The Oxford Book of Science Fiction Stories Summary

Tom Shippey

The Oxford Book of Science Fiction Stories

Anthologists are critics—perhaps the most influential of their tribe. The trick is to get one’s selection noticed, in circulation. That can be a daunting task, especially today, when anthologies proliferate as never before. You’re putting together a collection of stories by left-handed Lithuanians? Better hurry—someone might beat you to the punch.

Science fiction in particular has long been a favorite hunting-ground for anthologists. To this crowded field Tom Shippey has made a distinguished addition with THE OXFORD BOOK OF SCIENCE FICTION STORIES. Taken simply as a collection of stories, this anthology amply justifies its existence. Every fan will have quibbles and questions (why, for example, no Philip K. Dick, on whom Shippey has written perceptively elsewhere?), but with stories as rich and varied as A.E. van Vogt’s “The Monster” (1948), Frederik Pohl’s “The Tunnel Under the World” (1955), and Ursula K. LeGuin’s “Semley’s Necklace” (1964) to choose from, there can be little serious carping.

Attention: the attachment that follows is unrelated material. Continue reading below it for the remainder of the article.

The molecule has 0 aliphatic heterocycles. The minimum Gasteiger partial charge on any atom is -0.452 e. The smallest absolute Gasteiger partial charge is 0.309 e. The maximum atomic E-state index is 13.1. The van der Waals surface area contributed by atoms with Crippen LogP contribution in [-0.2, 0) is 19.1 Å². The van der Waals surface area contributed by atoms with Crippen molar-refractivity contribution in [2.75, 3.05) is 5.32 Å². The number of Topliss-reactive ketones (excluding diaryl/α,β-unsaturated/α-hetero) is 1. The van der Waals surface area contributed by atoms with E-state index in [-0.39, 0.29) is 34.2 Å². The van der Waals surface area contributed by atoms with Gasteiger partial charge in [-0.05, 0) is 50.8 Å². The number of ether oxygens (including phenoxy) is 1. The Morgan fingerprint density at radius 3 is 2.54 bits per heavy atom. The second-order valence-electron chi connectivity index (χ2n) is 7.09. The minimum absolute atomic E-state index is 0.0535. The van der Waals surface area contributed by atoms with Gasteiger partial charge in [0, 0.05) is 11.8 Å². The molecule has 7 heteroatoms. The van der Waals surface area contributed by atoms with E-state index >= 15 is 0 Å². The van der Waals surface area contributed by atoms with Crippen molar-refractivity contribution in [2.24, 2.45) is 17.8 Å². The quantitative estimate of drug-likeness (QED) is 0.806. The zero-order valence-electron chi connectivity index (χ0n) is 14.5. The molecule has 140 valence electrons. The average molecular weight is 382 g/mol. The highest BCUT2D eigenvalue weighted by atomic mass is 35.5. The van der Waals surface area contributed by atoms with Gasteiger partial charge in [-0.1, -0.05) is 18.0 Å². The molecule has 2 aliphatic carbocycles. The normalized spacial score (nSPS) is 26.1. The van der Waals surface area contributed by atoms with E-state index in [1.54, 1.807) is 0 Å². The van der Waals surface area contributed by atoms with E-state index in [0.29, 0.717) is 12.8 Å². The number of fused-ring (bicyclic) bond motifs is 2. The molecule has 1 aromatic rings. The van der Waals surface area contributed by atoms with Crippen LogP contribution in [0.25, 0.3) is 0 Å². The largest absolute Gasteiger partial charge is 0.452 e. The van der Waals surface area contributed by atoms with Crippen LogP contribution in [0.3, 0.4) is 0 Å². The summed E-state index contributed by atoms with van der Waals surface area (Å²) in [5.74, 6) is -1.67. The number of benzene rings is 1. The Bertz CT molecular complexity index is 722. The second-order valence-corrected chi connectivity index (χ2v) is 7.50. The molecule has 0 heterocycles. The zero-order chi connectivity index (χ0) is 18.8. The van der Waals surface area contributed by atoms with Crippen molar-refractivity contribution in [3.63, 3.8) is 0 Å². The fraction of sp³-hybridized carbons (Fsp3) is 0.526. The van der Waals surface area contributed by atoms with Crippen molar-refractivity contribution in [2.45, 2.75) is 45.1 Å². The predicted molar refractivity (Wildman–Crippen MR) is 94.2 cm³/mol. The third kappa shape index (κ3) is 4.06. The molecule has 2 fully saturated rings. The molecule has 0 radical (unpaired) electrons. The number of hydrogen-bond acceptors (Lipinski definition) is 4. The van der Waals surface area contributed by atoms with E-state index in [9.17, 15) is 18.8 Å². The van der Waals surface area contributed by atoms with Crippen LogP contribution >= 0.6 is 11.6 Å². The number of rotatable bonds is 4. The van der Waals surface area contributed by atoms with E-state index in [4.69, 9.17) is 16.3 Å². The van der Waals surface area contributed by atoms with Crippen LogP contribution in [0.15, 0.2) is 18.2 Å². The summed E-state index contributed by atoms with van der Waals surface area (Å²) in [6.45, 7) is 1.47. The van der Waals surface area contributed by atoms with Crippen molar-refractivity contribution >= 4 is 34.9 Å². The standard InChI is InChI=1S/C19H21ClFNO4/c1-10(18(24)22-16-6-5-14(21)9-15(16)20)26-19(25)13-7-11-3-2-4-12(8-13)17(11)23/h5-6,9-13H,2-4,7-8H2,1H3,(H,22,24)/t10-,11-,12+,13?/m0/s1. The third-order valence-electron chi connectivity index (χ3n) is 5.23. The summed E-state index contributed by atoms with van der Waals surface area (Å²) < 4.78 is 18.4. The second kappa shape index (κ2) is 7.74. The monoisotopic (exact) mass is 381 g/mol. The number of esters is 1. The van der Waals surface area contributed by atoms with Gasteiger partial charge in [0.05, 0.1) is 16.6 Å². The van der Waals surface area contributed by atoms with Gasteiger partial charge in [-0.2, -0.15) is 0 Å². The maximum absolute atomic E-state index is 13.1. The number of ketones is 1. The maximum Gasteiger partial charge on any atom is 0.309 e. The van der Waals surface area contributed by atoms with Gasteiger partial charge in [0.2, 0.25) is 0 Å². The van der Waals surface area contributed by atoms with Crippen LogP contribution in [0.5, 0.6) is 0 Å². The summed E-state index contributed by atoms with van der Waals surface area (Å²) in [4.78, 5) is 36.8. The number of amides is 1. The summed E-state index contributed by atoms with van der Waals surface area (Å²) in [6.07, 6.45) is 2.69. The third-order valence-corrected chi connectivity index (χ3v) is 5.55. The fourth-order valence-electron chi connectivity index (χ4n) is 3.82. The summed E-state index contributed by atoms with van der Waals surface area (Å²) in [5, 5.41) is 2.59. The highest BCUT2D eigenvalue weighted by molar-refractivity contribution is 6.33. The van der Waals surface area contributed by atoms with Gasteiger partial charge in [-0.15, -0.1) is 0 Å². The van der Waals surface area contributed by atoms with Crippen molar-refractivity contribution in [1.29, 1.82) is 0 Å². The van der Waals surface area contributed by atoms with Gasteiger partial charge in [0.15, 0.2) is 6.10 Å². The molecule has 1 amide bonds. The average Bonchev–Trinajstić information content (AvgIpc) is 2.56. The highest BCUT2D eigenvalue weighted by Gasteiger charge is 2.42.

At the same time, this anthology is more than a collection of good stories: It’s a history of the science fiction story, an act of critical intelligence in the tradition of Ezra Pound’s ABC OF READING. For readers who are interested in science fiction as a genre, and its relation to other forms of literature, Shippey has provided a provocative introductory essay outlining the view of science fiction that is implicit in his selection. The result is a book—handsomely produced as well—that should appeal equally to the already converted and to those who are just discovering science fiction.